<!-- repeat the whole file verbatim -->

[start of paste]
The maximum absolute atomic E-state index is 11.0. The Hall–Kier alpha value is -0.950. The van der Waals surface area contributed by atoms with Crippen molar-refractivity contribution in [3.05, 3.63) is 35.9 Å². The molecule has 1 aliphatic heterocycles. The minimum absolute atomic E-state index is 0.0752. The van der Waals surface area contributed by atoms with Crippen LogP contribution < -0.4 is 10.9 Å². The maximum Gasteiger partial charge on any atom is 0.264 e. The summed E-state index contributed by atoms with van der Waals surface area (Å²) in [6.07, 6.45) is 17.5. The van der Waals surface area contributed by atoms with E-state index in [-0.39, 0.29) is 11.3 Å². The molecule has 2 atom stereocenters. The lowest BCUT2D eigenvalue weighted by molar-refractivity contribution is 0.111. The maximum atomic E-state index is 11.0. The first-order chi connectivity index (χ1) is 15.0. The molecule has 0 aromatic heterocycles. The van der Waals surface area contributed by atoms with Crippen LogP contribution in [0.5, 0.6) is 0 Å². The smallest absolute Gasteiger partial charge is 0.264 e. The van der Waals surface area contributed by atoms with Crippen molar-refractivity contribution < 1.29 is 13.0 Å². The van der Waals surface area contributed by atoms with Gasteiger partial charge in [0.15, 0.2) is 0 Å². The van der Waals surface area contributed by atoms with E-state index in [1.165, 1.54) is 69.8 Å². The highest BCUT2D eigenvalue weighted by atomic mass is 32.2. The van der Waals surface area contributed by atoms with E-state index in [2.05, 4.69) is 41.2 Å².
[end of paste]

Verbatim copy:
The maximum absolute atomic E-state index is 11.0. The Hall–Kier alpha value is -0.950. The van der Waals surface area contributed by atoms with Crippen molar-refractivity contribution in [3.05, 3.63) is 35.9 Å². The molecule has 1 aliphatic heterocycles. The minimum absolute atomic E-state index is 0.0752. The van der Waals surface area contributed by atoms with Crippen LogP contribution < -0.4 is 10.9 Å². The maximum Gasteiger partial charge on any atom is 0.264 e. The summed E-state index contributed by atoms with van der Waals surface area (Å²) in [6.07, 6.45) is 17.5. The van der Waals surface area contributed by atoms with E-state index in [-0.39, 0.29) is 11.3 Å². The molecule has 2 atom stereocenters. The lowest BCUT2D eigenvalue weighted by molar-refractivity contribution is 0.111. The maximum atomic E-state index is 11.0. The first-order chi connectivity index (χ1) is 15.0. The molecule has 0 aromatic heterocycles. The van der Waals surface area contributed by atoms with Crippen LogP contribution in [0.5, 0.6) is 0 Å². The smallest absolute Gasteiger partial charge is 0.264 e. The van der Waals surface area contributed by atoms with Crippen molar-refractivity contribution < 1.29 is 13.0 Å². The van der Waals surface area contributed by atoms with Gasteiger partial charge in [0.15, 0.2) is 0 Å². The van der Waals surface area contributed by atoms with E-state index in [1.165, 1.54) is 69.8 Å². The highest BCUT2D eigenvalue weighted by atomic mass is 32.2. The van der Waals surface area contributed by atoms with E-state index in [2.05, 4.69) is 41.2 Å².